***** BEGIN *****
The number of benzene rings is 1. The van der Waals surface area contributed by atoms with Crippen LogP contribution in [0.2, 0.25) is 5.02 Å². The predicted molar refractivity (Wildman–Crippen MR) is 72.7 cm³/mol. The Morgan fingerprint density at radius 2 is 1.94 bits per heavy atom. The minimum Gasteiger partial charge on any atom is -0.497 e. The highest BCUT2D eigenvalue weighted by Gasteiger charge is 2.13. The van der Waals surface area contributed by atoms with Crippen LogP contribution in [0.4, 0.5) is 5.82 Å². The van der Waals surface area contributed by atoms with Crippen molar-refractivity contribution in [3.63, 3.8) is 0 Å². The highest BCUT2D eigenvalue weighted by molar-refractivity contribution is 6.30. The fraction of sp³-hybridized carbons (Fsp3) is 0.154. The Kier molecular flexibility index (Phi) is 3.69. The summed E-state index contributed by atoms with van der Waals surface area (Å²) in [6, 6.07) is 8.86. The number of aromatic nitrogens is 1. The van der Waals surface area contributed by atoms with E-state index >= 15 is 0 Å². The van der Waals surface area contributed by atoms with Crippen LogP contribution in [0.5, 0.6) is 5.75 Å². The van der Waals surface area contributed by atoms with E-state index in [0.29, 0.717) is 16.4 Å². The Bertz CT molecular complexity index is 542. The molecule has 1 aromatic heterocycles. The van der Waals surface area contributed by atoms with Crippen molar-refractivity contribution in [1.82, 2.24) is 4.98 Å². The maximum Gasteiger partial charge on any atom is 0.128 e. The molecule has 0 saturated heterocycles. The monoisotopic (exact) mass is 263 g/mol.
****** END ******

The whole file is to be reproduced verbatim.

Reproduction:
The number of benzene rings is 1. The van der Waals surface area contributed by atoms with Crippen LogP contribution in [0.2, 0.25) is 5.02 Å². The predicted molar refractivity (Wildman–Crippen MR) is 72.7 cm³/mol. The Morgan fingerprint density at radius 2 is 1.94 bits per heavy atom. The minimum Gasteiger partial charge on any atom is -0.497 e. The highest BCUT2D eigenvalue weighted by Gasteiger charge is 2.13. The van der Waals surface area contributed by atoms with Crippen LogP contribution in [0.4, 0.5) is 5.82 Å². The van der Waals surface area contributed by atoms with Crippen molar-refractivity contribution in [3.63, 3.8) is 0 Å². The highest BCUT2D eigenvalue weighted by molar-refractivity contribution is 6.30. The fraction of sp³-hybridized carbons (Fsp3) is 0.154. The Kier molecular flexibility index (Phi) is 3.69. The summed E-state index contributed by atoms with van der Waals surface area (Å²) in [6, 6.07) is 8.86. The number of aromatic nitrogens is 1. The van der Waals surface area contributed by atoms with E-state index >= 15 is 0 Å². The van der Waals surface area contributed by atoms with Crippen LogP contribution in [0.5, 0.6) is 5.75 Å². The van der Waals surface area contributed by atoms with E-state index in [0.29, 0.717) is 16.4 Å². The Bertz CT molecular complexity index is 542. The molecule has 1 aromatic heterocycles. The van der Waals surface area contributed by atoms with Crippen molar-refractivity contribution in [1.82, 2.24) is 4.98 Å². The maximum Gasteiger partial charge on any atom is 0.128 e. The molecule has 0 saturated heterocycles. The monoisotopic (exact) mass is 263 g/mol.